Late winter is a great time to tackle an indoor painting project. The holiday rush is passed (and hopefully, decorations packed away), but there’s still plenty of indoor time ahead before it’s consistently warm enough to count on outdoor activities. While it might be tempting to hire a professional, many indoor painting improvements are well within reach of the average homeowner. Breaking the job into manageable components is the key to success.
Where to start
As with so many home projects, it’s best to keep disruption to a minimum. Settle on one room or contained area so you can quickly see the benefits of your labor and walk away when your attention is needed elsewhere. Don’t discount the impact of painting a downstairs half-bath or even the home’s entryway. Both spaces may be small but have big impact when welcoming guests.
Select the paint
Oftentimes, people avoid DIY painting projects because they’re scared to make color decisions. Don’t be. Virtually any store that sells paint will have paint cards in every color of the rainbow. Plus, stores offer either ready-mixed paint colors in sample sizes or will mix custom colors in small cans so you can see the colors on the surface you’re painting. This is more important than you think, because the color will look different at different times of the day. What looks like a creamy tan in the morning might appear yellow in afternoon light. Invest the time and a little money in this step to ensure you’re getting the right hue. Purchase water-based paint also known as latex for easy clean-up.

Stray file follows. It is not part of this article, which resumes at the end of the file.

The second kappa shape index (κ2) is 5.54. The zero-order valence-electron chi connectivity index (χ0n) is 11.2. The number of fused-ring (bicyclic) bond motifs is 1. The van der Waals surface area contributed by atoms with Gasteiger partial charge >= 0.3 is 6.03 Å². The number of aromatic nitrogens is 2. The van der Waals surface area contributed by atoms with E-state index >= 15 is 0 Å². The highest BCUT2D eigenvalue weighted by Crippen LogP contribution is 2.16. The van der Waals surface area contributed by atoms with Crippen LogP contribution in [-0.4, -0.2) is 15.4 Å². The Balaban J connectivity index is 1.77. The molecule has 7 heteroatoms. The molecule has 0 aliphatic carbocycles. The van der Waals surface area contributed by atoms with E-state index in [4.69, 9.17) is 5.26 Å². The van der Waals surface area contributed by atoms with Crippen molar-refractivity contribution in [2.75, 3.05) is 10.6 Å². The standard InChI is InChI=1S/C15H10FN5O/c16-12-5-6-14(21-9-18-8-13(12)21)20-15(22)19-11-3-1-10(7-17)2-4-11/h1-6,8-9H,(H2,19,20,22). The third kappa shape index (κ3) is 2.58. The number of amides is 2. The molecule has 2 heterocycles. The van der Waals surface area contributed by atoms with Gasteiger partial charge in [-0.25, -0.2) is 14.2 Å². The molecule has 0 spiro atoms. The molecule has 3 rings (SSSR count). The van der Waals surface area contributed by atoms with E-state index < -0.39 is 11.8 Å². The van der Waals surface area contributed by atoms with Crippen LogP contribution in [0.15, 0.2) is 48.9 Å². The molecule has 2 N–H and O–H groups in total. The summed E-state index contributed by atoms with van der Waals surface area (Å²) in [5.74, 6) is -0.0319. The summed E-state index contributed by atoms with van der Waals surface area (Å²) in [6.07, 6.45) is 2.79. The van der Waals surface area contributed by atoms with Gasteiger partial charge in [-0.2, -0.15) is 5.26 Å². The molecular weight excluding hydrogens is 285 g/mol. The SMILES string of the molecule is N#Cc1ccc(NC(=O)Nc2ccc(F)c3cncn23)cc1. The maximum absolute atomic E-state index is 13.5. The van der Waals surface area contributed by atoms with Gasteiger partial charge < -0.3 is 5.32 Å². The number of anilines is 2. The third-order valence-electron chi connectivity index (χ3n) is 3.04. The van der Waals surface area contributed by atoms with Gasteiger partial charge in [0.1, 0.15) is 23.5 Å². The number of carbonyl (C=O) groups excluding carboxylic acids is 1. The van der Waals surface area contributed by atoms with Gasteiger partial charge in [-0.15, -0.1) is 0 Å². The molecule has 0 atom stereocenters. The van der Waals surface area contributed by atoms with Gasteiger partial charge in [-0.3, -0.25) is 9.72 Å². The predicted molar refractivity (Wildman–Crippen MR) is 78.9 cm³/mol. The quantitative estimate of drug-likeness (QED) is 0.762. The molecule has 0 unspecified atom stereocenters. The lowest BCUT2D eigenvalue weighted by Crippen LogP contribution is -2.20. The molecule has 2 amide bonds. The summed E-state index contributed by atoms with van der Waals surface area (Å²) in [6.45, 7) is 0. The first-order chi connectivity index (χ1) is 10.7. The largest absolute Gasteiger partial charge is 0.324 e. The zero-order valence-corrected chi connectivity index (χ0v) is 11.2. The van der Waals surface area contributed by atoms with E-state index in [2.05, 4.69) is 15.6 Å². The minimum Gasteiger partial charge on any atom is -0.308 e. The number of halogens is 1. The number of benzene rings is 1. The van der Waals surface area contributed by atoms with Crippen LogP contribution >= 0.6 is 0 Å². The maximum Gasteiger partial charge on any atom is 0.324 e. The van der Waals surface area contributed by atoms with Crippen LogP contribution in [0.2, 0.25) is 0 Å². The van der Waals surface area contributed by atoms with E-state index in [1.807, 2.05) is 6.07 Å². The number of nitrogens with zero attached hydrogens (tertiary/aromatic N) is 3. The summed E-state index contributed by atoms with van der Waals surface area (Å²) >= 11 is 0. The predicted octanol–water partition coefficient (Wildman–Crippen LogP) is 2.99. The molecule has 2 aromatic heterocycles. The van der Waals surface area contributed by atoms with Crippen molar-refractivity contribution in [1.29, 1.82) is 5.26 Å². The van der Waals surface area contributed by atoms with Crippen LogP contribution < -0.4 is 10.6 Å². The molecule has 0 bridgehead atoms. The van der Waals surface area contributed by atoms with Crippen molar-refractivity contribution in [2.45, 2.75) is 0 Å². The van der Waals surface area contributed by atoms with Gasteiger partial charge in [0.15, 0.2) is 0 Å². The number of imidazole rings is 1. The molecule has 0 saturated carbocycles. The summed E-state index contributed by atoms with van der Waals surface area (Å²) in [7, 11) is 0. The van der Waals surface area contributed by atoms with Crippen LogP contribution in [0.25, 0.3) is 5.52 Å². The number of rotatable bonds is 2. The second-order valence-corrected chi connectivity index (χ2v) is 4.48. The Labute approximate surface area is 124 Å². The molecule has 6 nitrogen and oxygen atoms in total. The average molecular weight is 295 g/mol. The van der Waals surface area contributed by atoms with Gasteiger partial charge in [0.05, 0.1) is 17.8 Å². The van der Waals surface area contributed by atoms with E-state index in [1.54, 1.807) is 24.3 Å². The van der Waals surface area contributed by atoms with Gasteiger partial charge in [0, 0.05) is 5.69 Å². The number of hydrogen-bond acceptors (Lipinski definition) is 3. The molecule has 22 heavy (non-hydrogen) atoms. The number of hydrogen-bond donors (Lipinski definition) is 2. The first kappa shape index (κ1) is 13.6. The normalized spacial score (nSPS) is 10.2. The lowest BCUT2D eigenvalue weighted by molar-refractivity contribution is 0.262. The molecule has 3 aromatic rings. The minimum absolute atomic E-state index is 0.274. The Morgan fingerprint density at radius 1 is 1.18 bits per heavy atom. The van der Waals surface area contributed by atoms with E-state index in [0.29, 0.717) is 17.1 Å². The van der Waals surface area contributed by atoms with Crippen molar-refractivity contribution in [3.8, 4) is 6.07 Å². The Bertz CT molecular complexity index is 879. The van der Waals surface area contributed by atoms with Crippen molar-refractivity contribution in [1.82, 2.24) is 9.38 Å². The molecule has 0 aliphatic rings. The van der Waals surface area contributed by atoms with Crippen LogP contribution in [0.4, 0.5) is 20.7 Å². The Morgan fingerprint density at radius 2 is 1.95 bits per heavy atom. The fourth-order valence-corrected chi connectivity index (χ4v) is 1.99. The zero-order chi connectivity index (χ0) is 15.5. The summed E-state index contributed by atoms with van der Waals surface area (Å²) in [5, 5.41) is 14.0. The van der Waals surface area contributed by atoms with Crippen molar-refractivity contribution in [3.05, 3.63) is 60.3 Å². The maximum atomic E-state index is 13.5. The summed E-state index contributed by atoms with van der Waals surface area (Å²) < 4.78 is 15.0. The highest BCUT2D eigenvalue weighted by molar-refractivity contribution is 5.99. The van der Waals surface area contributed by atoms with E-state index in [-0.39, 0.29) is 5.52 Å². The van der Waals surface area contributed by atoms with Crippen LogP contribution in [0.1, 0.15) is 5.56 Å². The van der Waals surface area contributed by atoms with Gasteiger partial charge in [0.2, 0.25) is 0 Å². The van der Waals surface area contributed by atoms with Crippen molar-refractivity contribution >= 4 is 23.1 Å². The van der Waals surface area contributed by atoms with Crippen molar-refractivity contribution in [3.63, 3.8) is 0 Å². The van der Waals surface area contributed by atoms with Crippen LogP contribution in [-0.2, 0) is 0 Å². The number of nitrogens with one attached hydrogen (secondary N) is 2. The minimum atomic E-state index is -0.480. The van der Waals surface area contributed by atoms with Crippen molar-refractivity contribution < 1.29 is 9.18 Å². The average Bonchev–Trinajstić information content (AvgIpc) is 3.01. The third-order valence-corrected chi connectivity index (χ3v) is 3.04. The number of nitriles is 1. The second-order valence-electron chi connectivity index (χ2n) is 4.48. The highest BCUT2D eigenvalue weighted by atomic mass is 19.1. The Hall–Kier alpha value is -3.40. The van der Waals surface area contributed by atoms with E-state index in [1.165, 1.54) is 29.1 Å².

Assemble the materials
Professionals make painting look easy because they bring what they need with them. Start with spackling paste, a putty knife, and fine grit sandpaper for wall preparation. Then find a drop cloth to protect the floor (unless the floor is what’s being painted). An old sheet, either from your closet or the local thrift shop, is perfect. If you want to work quickly around edges, invest in painter’s blue tape, which keeps edges crisp and is easily removed. (Don’t use masking or cellophane tape; they can damage the paint or finish underneath.)
You’ll also need a tool for prying the lids off paint cans, wooden stirrers (grab these when you are purchasing the paint), a rag for drips, and a mallet for reattaching the lids at the end of a work session. If you’re using a paint roller, invest in a metal roller tray and disposable plastic inserts. A stepstool is often handy, and so are knee pads or a knee cushion.
Truly, you need a variety. The good news is you don’t have to spend a fortune. Better-quality (read: higher-priced) brushes will yield a better finish, but the finish is also dependent on brush strokes and paint quality. Make sure the brush is comfortable in your hand. If you’re using water-based paint, look for nylon or polyester bristles; these clean well. Then consider the project. Most jobs will require a roller. You’ll also need an angled brush for edges (1-inch or 2-inch). It’s also good to have a wider (3-inch to 4-inch) flat-edge brush, to feather away from edges.